A portuguese newspaper put to me a set of questions on the state of our PIGS. I list them here, together with my answers.
1- Is Greece heading towards a second debt restructuring?
A third one! First we had the PSI, then last December the euphimistically called ‘debt buyout’ and now we are heading for the so-called OSI.
2- Is theIMF is right about Greece when it says that debt restructuring should have been up front and fiscal adjustment in its wake?
That has been my position all along. When bankrupt a large loan does not help, as long as the loan is not preceded by a debt write off. And when the large loan, without an upfront haircut, comes with the condition of reducing your income (for this is what austerity does), then it is a predatory, toxic, ridiculously irrational policy.
3- Will the Samaras’ government survive? What can undo the coalition with PASOK?
Life. The intensification and deepening of the debt-deflationary-banking crisis. These are the unstoppable ‘processes’ that will kill this government off. Just as it happened with the Papandreou government and then the Papademos one which followed.
4- Is a potential Syriza government not a threat to Brussels and the IMF (as you wrote with Galbraith Jr in an op-ed to the NYT today)?
It is certainly not a threat to the IMF, to the extent that a Syriza government would oppose the policies that the IMF itself has admonished as irrational. Brussels on the other hand, just like Berlin and Frankfurt, wil be aghast. But that is a gosent for Europe. It is a major error to assume that Brussel’s interests and views coincide with Europe’s views. Currently, Europe is being pushed off a cliff by Brussels and a Syriza victory would give Europe a shot at surviving; at pulling back from the brink. The fact that this might, at least at first, anger Brussels is fine by me.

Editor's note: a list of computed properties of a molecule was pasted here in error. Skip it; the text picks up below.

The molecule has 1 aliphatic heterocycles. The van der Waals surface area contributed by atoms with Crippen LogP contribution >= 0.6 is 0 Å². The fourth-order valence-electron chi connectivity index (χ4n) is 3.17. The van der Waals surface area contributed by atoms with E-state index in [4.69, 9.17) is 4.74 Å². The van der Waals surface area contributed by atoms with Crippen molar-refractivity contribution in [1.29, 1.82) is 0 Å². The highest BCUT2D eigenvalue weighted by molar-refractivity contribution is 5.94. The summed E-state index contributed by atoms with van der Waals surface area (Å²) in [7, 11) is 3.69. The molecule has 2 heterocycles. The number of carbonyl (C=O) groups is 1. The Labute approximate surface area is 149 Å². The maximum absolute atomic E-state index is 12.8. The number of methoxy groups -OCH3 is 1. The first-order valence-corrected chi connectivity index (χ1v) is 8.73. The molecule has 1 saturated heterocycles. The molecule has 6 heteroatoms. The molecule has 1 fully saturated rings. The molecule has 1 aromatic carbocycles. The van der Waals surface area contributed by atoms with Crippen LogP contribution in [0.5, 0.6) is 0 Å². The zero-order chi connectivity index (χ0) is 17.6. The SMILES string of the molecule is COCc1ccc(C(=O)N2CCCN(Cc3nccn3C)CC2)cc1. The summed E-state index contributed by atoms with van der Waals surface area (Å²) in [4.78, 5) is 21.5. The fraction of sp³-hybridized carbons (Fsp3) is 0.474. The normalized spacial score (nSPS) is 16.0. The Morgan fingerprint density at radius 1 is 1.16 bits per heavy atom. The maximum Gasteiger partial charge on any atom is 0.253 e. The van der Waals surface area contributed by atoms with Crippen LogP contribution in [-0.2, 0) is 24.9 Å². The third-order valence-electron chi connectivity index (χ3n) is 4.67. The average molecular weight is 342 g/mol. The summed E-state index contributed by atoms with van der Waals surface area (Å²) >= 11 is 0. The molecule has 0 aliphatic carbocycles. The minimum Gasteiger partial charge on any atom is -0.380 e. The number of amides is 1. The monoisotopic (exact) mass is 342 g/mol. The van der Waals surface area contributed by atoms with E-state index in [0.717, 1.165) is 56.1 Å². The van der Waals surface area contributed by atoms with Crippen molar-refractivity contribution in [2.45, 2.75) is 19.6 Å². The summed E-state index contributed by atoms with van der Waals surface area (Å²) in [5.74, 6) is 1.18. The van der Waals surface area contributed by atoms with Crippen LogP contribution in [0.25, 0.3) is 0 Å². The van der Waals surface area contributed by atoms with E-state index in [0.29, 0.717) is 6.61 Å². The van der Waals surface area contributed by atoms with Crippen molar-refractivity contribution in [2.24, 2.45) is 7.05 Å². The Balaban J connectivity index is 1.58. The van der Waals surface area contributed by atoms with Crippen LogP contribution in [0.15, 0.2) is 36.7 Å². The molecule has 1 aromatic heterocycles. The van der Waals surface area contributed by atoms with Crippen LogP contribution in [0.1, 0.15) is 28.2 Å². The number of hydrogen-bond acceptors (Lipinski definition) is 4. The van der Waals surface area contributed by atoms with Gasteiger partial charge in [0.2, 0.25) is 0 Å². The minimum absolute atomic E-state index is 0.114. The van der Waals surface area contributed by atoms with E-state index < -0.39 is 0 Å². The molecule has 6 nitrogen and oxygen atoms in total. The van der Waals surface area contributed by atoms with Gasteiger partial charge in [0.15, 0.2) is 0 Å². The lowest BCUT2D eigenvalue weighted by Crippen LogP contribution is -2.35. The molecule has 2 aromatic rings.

5- The geopolitical implications of a victory of SYRIZA have not been addressed. Would there be no disruptive changes in this field taking into account the context of the Balkans and the Middle East?
Greece is caught up in an existentialist crisis caused by its membership of a problematic currency union. Neither the Middle East nor the Balkans present Greece with a clear and present danger to its integrity and long term survival. Syriza would never wish to be distracted from this survival struggle by opening up fronts in the Middle East or the Balkans.
6- Ireland and Portugal, although in different macro situations, are able to “return to the markets” in 2014 in a sustained way? Or will have to resort to transitional precautionary programs? Or will have to make debt restructurings?
Absolutely not. Neither Portugal’s nor Ireland’s debt dynamics would allow for an autonomous existence in the money markets; for a genuine return to the markets. All that is happening is that Mr Draghi is insinuating that these two countries may be shifted from the EFSF-ESM bailouts to the umbella of the ECB’s OMT, with harsh austerity continuing to squeeze their social economies into the sam negative dynamic of debt-deflationary-banking malaise.
7- The change in the Fed’s QE communication for an exit in 2014 and the eventual rise of the fed funds rate from 2015 will completely change the rules of the game?
It will simply make it even fathomable that Ireland and Portugal could escape the crushing austerity imposed upon them by Europe in exchange of continued servicing of unsustainable public debts (either from the ESM or through the OMT).
8- What should have been the policy pursued by Brussels and the ECB in the face of the debt crisis that began in 2010?
In answer to this question, Stuart Holland, James Galbraith and myself are putting forward our Modest Proposal for Resolving the Euro Crisis – see attached.
9- Is austerity mortally wounded? What can turn the situation?
Austerity during a debt-deflation-banking crisis is utterly self-defeating. The answer to your second question is: Italy’s collapse